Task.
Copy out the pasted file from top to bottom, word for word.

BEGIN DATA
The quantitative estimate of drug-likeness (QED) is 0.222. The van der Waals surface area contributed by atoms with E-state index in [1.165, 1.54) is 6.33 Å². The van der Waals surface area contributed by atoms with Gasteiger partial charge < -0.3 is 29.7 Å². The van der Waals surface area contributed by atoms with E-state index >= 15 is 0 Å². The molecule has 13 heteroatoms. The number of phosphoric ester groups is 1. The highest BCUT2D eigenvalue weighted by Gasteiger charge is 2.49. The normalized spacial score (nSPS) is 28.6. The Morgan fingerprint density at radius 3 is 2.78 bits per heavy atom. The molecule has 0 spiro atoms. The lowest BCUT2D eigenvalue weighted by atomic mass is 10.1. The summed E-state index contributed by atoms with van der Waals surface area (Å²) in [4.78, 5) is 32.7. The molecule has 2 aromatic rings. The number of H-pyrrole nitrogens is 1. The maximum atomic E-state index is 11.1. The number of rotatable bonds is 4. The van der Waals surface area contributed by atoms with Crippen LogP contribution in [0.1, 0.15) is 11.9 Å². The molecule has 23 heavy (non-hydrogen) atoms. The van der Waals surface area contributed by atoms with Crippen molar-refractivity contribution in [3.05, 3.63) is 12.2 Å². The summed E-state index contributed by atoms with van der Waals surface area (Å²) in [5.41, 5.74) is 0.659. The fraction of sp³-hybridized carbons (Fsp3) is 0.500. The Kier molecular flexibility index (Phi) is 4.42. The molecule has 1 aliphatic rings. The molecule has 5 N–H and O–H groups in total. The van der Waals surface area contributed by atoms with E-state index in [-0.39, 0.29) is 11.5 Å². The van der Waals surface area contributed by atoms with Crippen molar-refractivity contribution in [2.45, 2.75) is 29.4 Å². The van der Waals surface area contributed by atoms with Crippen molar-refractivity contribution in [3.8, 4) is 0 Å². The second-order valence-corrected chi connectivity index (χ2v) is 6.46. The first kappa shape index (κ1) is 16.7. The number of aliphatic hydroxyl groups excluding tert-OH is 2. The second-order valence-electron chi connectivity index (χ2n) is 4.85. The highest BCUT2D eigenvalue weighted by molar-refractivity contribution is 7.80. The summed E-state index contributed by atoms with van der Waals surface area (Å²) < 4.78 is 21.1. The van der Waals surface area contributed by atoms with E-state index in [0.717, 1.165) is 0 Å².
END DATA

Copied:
The quantitative estimate of drug-likeness (QED) is 0.222. The van der Waals surface area contributed by atoms with E-state index in [1.165, 1.54) is 6.33 Å². The van der Waals surface area contributed by atoms with Gasteiger partial charge < -0.3 is 29.7 Å². The van der Waals surface area contributed by atoms with E-state index >= 15 is 0 Å². The molecule has 13 heteroatoms. The number of phosphoric ester groups is 1. The highest BCUT2D eigenvalue weighted by Gasteiger charge is 2.49. The normalized spacial score (nSPS) is 28.6. The Morgan fingerprint density at radius 3 is 2.78 bits per heavy atom. The molecule has 0 spiro atoms. The lowest BCUT2D eigenvalue weighted by atomic mass is 10.1. The summed E-state index contributed by atoms with van der Waals surface area (Å²) in [4.78, 5) is 32.7. The molecule has 2 aromatic rings. The number of H-pyrrole nitrogens is 1. The maximum atomic E-state index is 11.1. The number of rotatable bonds is 4. The van der Waals surface area contributed by atoms with Crippen LogP contribution in [0.1, 0.15) is 11.9 Å². The molecule has 23 heavy (non-hydrogen) atoms. The van der Waals surface area contributed by atoms with Crippen molar-refractivity contribution in [3.05, 3.63) is 12.2 Å². The summed E-state index contributed by atoms with van der Waals surface area (Å²) in [5.41, 5.74) is 0.659. The fraction of sp³-hybridized carbons (Fsp3) is 0.500. The Kier molecular flexibility index (Phi) is 4.42. The molecule has 1 aliphatic rings. The molecule has 5 N–H and O–H groups in total. The van der Waals surface area contributed by atoms with E-state index in [-0.39, 0.29) is 11.5 Å². The van der Waals surface area contributed by atoms with Crippen molar-refractivity contribution in [2.45, 2.75) is 29.4 Å². The van der Waals surface area contributed by atoms with Crippen molar-refractivity contribution in [3.8, 4) is 0 Å². The second-order valence-corrected chi connectivity index (χ2v) is 6.46. The first kappa shape index (κ1) is 16.7. The number of aliphatic hydroxyl groups excluding tert-OH is 2. The second-order valence-electron chi connectivity index (χ2n) is 4.85. The highest BCUT2D eigenvalue weighted by molar-refractivity contribution is 7.80. The summed E-state index contributed by atoms with van der Waals surface area (Å²) < 4.78 is 21.1. The van der Waals surface area contributed by atoms with E-state index in [0.717, 1.165) is 0 Å².